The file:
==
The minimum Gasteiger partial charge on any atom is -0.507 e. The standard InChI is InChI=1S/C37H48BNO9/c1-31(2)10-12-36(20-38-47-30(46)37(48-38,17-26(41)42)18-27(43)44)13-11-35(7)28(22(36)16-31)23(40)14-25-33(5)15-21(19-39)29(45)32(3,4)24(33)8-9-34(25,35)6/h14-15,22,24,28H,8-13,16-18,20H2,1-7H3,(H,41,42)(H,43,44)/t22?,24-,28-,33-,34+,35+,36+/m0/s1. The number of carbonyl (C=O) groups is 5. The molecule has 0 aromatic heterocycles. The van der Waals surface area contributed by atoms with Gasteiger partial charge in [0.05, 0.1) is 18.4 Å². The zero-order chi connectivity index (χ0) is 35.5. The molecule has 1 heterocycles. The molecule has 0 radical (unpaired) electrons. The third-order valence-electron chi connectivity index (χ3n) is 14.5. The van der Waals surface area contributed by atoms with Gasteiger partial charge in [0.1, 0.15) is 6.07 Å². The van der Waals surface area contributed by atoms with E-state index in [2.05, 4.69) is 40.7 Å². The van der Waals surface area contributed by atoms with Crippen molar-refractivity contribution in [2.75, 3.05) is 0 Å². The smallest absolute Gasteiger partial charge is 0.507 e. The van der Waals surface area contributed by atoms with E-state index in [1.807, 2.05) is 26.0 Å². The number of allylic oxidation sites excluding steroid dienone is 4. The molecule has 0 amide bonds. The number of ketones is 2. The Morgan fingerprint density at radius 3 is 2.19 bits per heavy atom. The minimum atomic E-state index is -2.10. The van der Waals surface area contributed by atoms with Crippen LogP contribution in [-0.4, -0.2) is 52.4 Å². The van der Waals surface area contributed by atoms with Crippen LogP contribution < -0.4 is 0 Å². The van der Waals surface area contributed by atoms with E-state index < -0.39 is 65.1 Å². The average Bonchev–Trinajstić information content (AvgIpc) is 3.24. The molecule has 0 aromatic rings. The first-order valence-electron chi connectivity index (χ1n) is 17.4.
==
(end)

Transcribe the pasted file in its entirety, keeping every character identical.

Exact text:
The minimum Gasteiger partial charge on any atom is -0.507 e. The standard InChI is InChI=1S/C37H48BNO9/c1-31(2)10-12-36(20-38-47-30(46)37(48-38,17-26(41)42)18-27(43)44)13-11-35(7)28(22(36)16-31)23(40)14-25-33(5)15-21(19-39)29(45)32(3,4)24(33)8-9-34(25,35)6/h14-15,22,24,28H,8-13,16-18,20H2,1-7H3,(H,41,42)(H,43,44)/t22?,24-,28-,33-,34+,35+,36+/m0/s1. The number of carbonyl (C=O) groups is 5. The molecule has 0 aromatic heterocycles. The van der Waals surface area contributed by atoms with Gasteiger partial charge in [0.05, 0.1) is 18.4 Å². The zero-order chi connectivity index (χ0) is 35.5. The molecule has 1 heterocycles. The molecule has 0 radical (unpaired) electrons. The third-order valence-electron chi connectivity index (χ3n) is 14.5. The van der Waals surface area contributed by atoms with Gasteiger partial charge in [0.1, 0.15) is 6.07 Å². The van der Waals surface area contributed by atoms with E-state index in [2.05, 4.69) is 40.7 Å². The van der Waals surface area contributed by atoms with Crippen molar-refractivity contribution in [2.75, 3.05) is 0 Å². The smallest absolute Gasteiger partial charge is 0.507 e. The van der Waals surface area contributed by atoms with E-state index in [1.807, 2.05) is 26.0 Å². The number of allylic oxidation sites excluding steroid dienone is 4. The molecule has 0 amide bonds. The number of ketones is 2. The Morgan fingerprint density at radius 3 is 2.19 bits per heavy atom. The minimum atomic E-state index is -2.10. The van der Waals surface area contributed by atoms with Crippen LogP contribution in [-0.4, -0.2) is 52.4 Å². The van der Waals surface area contributed by atoms with Crippen LogP contribution < -0.4 is 0 Å². The van der Waals surface area contributed by atoms with E-state index < -0.39 is 65.1 Å². The average Bonchev–Trinajstić information content (AvgIpc) is 3.24. The molecule has 0 aromatic rings. The first-order valence-electron chi connectivity index (χ1n) is 17.4.